Once soybeans progress past the vegetative growth stages is there anything growers can do to increase their yield as the crop matures?
That’s a question Syngenta Agronomic Service Representative Doug Fotheringham often gets throughout the growing season. “Many growers feel strong yields are ultimately tied to timely rains in July and August, but there are a lot of management opportunities to influence yield throughout the season,” he says.
Your first opportunity to impact yield starts with stand establishment, says Fotheringham. “Fifty to seventy-five percent of your yield is on the bottom of the plant. That’s mostly generated from stand establishment and keeping the crop healthy through the vegetative period.” At V1, growers should have uniform plant spacing and minimal gaps within the row. “That’s something that we can control. If we do all of those things up front and capture some weather events on the back half of the season, then that yield potential is there.”
Herbicide and fungicide timing is key
Timing herbicide application is another factor that can impact yield. When it comes to weed control, it’s important to keep fields as clean as possible. “Soybeans are very tolerant to glyphosate so it is ideal to get their second pass of glyphosate done before canopy closure,” notes Fotheringham. “It’s ideal to get those applications out of the way as early in the plant life cycle as possible.”
Late herbicide applications, especially when topping up with a contact herbicide, can stall soybean growth, reduce pod fill and ultimately, yield. “The first three weeks in June are extremely important because those are our longest, hottest days of the season. We want those beans to be fully and actively growing throughout that time period to capture as much energy and sunlight as possible,” explains Fotheringham.
Making effective disease management decisions will also help growers put more beans in the bin. When it comes to managing a disease like white mould, it’s important to keep an eye on both plant population and canopy closure to properly time fungicide applications. “With high plant emergence comes a denser canopy. That becomes even more problematic if you have some moisture,” says Fotheringham.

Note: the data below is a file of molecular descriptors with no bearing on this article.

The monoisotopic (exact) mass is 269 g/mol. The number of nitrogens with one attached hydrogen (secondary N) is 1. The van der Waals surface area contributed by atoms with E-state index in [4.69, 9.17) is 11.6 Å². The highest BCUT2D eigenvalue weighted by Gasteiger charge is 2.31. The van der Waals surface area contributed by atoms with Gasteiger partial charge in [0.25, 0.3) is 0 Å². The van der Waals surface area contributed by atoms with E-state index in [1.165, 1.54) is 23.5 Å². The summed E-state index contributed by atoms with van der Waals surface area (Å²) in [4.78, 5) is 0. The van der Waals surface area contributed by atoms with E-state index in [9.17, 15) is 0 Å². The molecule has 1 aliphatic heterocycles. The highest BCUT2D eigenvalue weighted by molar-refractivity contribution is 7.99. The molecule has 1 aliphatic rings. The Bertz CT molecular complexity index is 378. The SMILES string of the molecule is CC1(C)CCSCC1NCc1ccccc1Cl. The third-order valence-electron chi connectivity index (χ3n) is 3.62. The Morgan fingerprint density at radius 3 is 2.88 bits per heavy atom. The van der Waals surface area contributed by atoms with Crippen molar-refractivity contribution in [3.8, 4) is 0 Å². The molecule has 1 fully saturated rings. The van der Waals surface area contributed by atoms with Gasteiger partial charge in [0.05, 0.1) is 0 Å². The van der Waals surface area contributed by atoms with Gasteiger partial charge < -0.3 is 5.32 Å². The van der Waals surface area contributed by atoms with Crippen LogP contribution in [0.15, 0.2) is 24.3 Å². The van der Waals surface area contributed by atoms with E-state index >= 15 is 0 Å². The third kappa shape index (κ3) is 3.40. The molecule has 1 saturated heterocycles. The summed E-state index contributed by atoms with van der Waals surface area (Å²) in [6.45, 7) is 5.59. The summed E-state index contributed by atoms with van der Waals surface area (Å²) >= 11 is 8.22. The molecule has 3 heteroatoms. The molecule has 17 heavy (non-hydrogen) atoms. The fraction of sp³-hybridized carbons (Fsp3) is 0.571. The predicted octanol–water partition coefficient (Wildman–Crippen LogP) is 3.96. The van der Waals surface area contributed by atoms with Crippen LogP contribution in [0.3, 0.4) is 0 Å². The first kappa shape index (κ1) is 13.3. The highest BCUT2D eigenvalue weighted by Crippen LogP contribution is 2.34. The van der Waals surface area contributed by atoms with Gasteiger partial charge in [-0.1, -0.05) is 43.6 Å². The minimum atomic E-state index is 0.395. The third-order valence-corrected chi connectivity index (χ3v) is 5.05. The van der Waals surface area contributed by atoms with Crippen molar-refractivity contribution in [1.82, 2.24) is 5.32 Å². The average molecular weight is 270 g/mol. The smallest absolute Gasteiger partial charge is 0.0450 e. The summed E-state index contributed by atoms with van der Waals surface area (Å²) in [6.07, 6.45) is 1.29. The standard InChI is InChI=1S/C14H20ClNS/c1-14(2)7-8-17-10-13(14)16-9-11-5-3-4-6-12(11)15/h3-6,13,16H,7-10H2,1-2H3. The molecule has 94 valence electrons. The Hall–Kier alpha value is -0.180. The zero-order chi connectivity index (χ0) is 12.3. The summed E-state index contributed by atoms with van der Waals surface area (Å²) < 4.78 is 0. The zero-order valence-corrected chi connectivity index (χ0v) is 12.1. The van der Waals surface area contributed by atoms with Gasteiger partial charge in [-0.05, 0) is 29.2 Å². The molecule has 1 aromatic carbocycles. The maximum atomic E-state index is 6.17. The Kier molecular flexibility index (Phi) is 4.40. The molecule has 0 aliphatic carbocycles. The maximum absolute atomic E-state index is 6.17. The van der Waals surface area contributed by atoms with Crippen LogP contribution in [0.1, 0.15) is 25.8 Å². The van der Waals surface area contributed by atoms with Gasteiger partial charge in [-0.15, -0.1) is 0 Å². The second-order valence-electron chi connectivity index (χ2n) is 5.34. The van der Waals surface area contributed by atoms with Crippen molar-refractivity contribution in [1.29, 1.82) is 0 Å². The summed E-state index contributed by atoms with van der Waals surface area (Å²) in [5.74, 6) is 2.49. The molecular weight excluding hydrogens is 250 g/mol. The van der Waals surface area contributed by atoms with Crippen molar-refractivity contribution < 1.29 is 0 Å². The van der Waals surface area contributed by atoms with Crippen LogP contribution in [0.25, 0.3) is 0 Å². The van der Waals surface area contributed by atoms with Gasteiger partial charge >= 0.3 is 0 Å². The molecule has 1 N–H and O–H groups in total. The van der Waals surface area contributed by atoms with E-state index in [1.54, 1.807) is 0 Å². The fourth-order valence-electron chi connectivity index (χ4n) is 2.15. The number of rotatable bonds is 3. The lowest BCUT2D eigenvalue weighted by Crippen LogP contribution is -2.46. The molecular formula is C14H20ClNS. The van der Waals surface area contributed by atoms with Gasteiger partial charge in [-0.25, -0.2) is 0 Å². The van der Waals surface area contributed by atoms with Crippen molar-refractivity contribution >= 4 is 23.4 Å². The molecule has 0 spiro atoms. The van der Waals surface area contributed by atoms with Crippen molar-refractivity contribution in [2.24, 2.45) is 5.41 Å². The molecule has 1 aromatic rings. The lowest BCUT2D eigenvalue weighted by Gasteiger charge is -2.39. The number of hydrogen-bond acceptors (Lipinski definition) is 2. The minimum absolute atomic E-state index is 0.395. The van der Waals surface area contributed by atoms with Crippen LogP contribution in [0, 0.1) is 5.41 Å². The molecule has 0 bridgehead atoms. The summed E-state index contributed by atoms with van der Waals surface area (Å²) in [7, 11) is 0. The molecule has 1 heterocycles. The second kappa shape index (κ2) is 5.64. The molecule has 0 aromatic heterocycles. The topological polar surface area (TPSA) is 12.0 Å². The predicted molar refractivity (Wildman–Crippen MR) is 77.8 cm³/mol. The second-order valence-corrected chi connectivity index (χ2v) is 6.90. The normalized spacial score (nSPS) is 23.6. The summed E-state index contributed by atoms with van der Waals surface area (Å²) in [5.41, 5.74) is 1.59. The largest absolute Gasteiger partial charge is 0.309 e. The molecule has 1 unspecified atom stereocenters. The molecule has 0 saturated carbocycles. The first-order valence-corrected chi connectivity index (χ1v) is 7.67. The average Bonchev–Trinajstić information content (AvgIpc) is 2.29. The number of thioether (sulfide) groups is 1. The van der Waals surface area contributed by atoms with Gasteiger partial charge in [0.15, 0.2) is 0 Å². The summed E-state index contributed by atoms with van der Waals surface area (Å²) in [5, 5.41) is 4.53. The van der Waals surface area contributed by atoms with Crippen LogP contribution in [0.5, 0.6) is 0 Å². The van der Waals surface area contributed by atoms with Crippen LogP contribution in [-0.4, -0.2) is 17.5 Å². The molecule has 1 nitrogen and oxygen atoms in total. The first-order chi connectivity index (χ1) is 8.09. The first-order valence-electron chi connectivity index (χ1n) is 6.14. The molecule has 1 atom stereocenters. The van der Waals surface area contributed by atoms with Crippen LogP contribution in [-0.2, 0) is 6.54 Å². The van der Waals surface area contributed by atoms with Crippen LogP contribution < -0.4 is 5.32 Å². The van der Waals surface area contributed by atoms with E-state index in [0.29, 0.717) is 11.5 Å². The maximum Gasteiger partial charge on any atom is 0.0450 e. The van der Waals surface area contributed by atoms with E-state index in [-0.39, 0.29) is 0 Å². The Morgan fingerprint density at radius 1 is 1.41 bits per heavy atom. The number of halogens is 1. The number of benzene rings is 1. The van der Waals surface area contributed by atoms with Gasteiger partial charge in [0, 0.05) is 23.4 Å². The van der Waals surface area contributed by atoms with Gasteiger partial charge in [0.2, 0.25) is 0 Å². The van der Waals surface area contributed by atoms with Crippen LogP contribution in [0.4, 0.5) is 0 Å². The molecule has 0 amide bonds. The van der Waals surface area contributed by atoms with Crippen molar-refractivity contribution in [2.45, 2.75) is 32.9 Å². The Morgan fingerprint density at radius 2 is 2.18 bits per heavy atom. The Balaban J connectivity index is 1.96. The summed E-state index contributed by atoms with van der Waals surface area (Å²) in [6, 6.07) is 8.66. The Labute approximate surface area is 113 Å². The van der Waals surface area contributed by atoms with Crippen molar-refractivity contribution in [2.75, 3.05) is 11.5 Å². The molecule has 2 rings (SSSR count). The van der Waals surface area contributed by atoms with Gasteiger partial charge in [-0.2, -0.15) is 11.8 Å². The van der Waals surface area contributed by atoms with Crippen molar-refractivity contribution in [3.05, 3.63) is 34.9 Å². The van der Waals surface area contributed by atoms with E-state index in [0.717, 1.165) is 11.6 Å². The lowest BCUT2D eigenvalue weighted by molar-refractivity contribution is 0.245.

Because white mould and other diseases tend to be based at the bottom of the plant, it’s important to be aware of your population and canopy development to effectively time application. “If you want to influence pod fill, you have to get in there before the row closes to suppress that disease,” says Fotheringham.
Scout for pests and beneficials
Scouting for insects can provide a positive return on investment. To detect aphids, for example, growers need to be scouting fields from the R1 to R3.5 stage. Dry, hot conditions are conducive to aphid reproduction. Spraying based on economic thresholds can reduce the impact of these yield-robbing pests, but late detection can be costly – once the crop reaches R4 to R5, insecticides are relatively ineffective on this pest.
Fotheringham notes that beneficial insects are the number one defense against aphids, so growers need to factor in the health of these friendly bugs when deciding whether to spray an insecticide. “Beneficials such as lady bug larvae are fantastic on aphids and easy on the pocketbook, so it’s important to assess these populations and factor them into your management decision.”
Watch for nodulation
Evaluating nodulation also gives growers an opportunity to enhance pod fill and yield. Nodulation on roots is critical for the plants to fix nitrogen. Nodules can typically be detected at the third trifoliate. “The more the merrier,” says Fotheringham who notes that nodules have a deep pink colour when they are actively fixing nitrogen. “If they are brown or green colour inside, it just means they haven’t started working yet – I would come back in a few days to see if they’ve kicked into high gear.”
If no nodules have formed by the R3 or R4 stage the problem is likely high residual nitrogen in the field or inoculant failure. In these cases, growers can consider a top-dress nitrogen rescue treatment, but it’s important to get to the root cause. If it’s a nitrogen or micro-nutrient problem, that’s best fixed in the spring or fall,” adds Fotheringham.